Cio Cio San
- Yunah Lee’s Butterfly was
first-rate: a big voice, projecting a wealth of focused color (particularly in the middle
range), and excellent attention to the musical line. (Boston Globe, November, 2012)
Lee's clear sound was light enough to capture this initial innocence, but also achieved the necessary
power for a dramatically driving "Un bel di" and a breathtakingly moving rendition of her final anguished
aria, "Tu, tu, piccolo Iddio."
(Examiner.com, November, 2012)
Lee... is both an excellent singer and actor and turns
Butterfly’s love transcendent rather than foolish and
her heartache so palpable that the knife seems the only
(WBUR.org November, 2012)
- The big appeal of this Butterfly was the presence of Korean–American
soprano Yunah Lee, who has made the opera's wronged title character her signature role.
Lee handled the not inconsiderable vocal demands of the role with aplomb but also did a
superb job of conveying Butterfly's shifting, contradictory feelings that are so beautifully
evoked by Puccini's score....
(Opera News, October 2010)
- The final act and in particular “Un bel di” are a thoroughly captivating event,
above all thanks to Yunah Lee as Cio-Cio-San, who is utterly convincing in mood and presentation.
With her stimulating, powerful soprano she gives a commanding and touching performance
revealing the highs and lows of Madame Butterfly’s emotions.
(Das Opernglas, 2009)
Yunah Lee is a revelation as Cio Cio San. The voice unites girlish innocence as well as wistful sensuality.
The wonderful highs and seamless register transitions are a testament to her high vocal artistry.
In combination with the natural silky beauty of the voice, the soprano achieves a forceful expression
which she uses to portray the manifold character of the sensitive girl without becoming sentimental.
(Online Musik Magazin, 2009)
This proved one of the better acted Butterfly performances of my experience, and the singing was highly
satisfying. There can be few aspects of Butterfly and Suzuki that Yunah Lee and Mika Shigematsu have not
investigated: their demeanor and vocalism were detailed and assured. Lee, very attractive onstage though
no teenager, wields a handsomely colored full lyric sound and sang most compellingly....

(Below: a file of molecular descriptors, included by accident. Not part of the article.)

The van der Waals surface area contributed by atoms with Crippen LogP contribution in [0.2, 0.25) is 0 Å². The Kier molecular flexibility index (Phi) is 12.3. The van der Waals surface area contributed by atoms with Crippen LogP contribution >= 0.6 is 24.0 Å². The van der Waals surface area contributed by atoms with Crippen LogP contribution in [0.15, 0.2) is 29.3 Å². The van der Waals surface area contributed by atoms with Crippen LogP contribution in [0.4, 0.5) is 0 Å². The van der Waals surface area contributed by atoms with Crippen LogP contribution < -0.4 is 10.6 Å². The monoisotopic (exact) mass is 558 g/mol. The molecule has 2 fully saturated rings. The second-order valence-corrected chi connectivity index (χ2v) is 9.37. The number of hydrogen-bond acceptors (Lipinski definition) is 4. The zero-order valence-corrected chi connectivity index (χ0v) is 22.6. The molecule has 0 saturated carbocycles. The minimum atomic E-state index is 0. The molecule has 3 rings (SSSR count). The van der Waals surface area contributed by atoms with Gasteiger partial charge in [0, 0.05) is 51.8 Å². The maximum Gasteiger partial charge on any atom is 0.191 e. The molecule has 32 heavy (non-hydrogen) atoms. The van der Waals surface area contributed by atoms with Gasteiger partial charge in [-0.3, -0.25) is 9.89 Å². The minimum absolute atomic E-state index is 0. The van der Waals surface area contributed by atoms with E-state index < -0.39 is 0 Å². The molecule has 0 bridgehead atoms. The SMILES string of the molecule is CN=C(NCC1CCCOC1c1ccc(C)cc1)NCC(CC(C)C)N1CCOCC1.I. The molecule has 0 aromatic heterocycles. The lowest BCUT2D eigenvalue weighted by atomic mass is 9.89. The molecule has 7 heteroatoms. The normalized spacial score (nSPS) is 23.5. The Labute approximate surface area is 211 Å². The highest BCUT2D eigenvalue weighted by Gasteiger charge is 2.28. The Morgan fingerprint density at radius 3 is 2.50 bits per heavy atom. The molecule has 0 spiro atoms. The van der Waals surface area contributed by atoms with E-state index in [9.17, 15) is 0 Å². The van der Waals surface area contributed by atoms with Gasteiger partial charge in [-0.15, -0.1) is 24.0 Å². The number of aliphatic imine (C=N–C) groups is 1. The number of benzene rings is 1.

(Opera News, July 2009)
In addition to a powerful and expressive voice Lee identifies totally with Butterfly....
(Opera Today, July 2009)
With Korean soprano Yunah Lee in the title role and Catherine Malfitano pulling the strings as stage director,
I witnessed a magnificently compelling “Madama Butterfly” — far and away the best I have ever seen....
Even with these exceptional components, the opera belonged to Lee. Her voice was thrilling,
and she assumed the role of the tragic geisha with the spirit and bearing of one who has intimate
knowledge of this foreign culture.
(Colorado Springs Gazette, July 2010)
...outstanding singing and acting by Yunah Lee as Cio-Cio-San (Butterfly) make this Butterfly connect on a high
emotional level with the audience.... Yunah Lee's “Un Bel Di” breathes new life into the aria....
(Denver Performing Arts Examiner, July 2010)
Yunah Lee delivered a strong, emotionally resonant performance as Japanese geisha Cio- Cio-San....
Lee's Central City debut was an experienced, mature “Butterfly” whose potent
portrayal of long-suffering love, disillusionment and self-denial cast a spell over the capacity
audience.... when she gives up the couple's child to Pinkerton and his “real” American wife,
and subsequently commits suicide like her father — their respective torment is riveting, and the
escalating drama and their complementary vocal acuity is sublime.
(The Denver Post, July 2010)
Soprano Yunah Lee as Cio-Cio San was stupendous, her voice soaring and radiant, her
physical presence beautiful and affecting. A high point was an expansive and evocative
account of the famous aria “Un bel di,” but throughout the entire second act, she
displayed a remarkable ability to carry long phrases with consistent tone color and lung
power seemingly to spare. Yet the ear and mind could never linger on her technical
feats for long because the heart kept being drawn to the music's heavy emotional
During the rather lengthy overture that followed the second intermission, Cio-Cio San